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thesis writing

Thesis writing: how to format an introduction

Jan 23, 2013 - Posted to  Thesis Writing
Even factoring in the many hours spent researching your thesis topic, you may be astounded to discover that when it comes to writing your paper you can barely get past the introduction. Since you are very comfortable with the material and know exactly what needs to be done, why should it be a problem for you to get through a simple introduction? The answer can be a multitude of things. One of them being that you may really not know how to prioritize your information for the introduction. Also you may not know how to synthesize all the details as well as provide an opening for such a large project.
Regardless of the hinderance, a general understanding of the introduction as it relates to the thesis as well as what it comprises should address most, if not all, of your introduction-writing concerns.

Introductions and theses

When writing an introduction for your thesis you may feel pressured to provide a grand entrance to your paper in order to impress reviewers. You also may want to provide a bit of confidence in what is to come of the remainder of your paper. Remember that confidence is good but grandeur is not. Reviewers often respond best to work that is genuine, short and to the point. You can easily exhibit confidence in your research without appearing superficial or as if you're trying too hard. This is done but simply providing the required information for your introduction in a clear, concise and well-structured manner-with no gimmicks attached.
Secondly, the introduction to your thesis is similar to other introductions in that its length should match the body of your text. For instance, if your thesis is 35 pages long, your introduction shouldn't be a page. It would be better to give yourself at least 4-6 pages for a decent introduction - one that shows that you were not just rushing through it in order to get to the body of your paper or better yet because you saved it for the end and want nothing to do with the thesis! This one slip, is probably the most frequent one made with thesis introductions and conclusions. In short, if you're doing a good job of introducing your work the page count for the introduction should reflect that.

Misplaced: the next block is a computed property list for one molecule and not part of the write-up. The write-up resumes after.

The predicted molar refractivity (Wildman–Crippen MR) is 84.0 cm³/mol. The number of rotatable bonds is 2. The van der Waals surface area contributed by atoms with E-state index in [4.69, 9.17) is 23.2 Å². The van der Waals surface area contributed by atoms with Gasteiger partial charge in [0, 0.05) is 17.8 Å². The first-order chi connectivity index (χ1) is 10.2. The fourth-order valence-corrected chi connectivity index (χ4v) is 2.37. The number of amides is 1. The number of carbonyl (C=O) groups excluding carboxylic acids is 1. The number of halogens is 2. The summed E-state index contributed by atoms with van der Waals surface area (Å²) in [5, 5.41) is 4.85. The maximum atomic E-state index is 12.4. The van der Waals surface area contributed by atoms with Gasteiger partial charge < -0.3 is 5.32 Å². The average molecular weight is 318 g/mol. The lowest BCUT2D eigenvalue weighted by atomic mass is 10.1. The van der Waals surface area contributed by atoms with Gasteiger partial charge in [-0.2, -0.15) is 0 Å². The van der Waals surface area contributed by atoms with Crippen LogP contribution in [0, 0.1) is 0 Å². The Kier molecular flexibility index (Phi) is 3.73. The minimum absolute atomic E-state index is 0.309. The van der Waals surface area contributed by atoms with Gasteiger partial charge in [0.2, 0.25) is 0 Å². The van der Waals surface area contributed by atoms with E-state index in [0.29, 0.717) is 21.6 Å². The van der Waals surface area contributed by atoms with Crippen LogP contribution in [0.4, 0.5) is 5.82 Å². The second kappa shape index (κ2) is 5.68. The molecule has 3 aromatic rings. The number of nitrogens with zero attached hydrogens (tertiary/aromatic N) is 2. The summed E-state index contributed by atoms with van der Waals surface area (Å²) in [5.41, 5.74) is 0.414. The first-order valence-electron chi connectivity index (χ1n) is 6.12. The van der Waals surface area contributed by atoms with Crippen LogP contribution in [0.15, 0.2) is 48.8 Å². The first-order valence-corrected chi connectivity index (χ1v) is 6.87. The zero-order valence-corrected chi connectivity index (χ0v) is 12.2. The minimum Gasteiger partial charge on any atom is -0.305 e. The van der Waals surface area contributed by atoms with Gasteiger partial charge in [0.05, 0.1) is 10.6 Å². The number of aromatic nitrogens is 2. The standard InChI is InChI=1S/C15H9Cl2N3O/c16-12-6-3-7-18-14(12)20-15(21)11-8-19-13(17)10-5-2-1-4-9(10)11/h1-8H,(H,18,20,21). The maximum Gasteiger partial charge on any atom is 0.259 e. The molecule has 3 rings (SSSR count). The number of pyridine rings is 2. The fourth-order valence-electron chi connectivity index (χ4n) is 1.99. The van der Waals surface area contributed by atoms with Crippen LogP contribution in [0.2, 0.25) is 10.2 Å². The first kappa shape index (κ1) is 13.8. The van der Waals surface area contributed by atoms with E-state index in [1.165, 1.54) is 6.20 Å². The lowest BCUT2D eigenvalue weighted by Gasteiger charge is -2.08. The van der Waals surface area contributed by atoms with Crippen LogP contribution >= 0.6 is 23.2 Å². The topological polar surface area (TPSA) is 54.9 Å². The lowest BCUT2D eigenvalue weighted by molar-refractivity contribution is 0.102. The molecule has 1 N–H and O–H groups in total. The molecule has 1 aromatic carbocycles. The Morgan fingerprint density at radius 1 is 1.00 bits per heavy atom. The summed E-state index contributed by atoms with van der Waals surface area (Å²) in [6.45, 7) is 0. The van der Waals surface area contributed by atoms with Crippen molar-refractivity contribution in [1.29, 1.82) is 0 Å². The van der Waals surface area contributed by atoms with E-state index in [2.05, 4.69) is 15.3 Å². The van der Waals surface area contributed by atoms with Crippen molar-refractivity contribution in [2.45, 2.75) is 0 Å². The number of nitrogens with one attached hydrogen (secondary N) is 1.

So what exactly should be included in the introduction?

In many cases if you know exactly what an introduction contains the construction of it should not be very difficult at all. In some cases introductions for theses may differ depending on the discipline being researched. For instance, literature-based subjects such as English or history may have a different makeup for introductions as opposed to the social sciences for example (possibly due to the empirical element that is involved in many scientific theses). For example, scientific introductions may deal more with methods of data collection whereas a literature-based subjects may be concerned more with the theoretical perceptions of the topic. A typical setup of the introduction for either one may be as follows;

Components of the Introduction

  1. Background information on the study (provide a framework for the study; why is it significant?)
  2. Literature review or theoretical backing for the work
  3. The thesis statement or research question
  4. Methodology used in the research and any limitations or assumptions made
  5. Explanation of any terms to be used; unclear vocabulary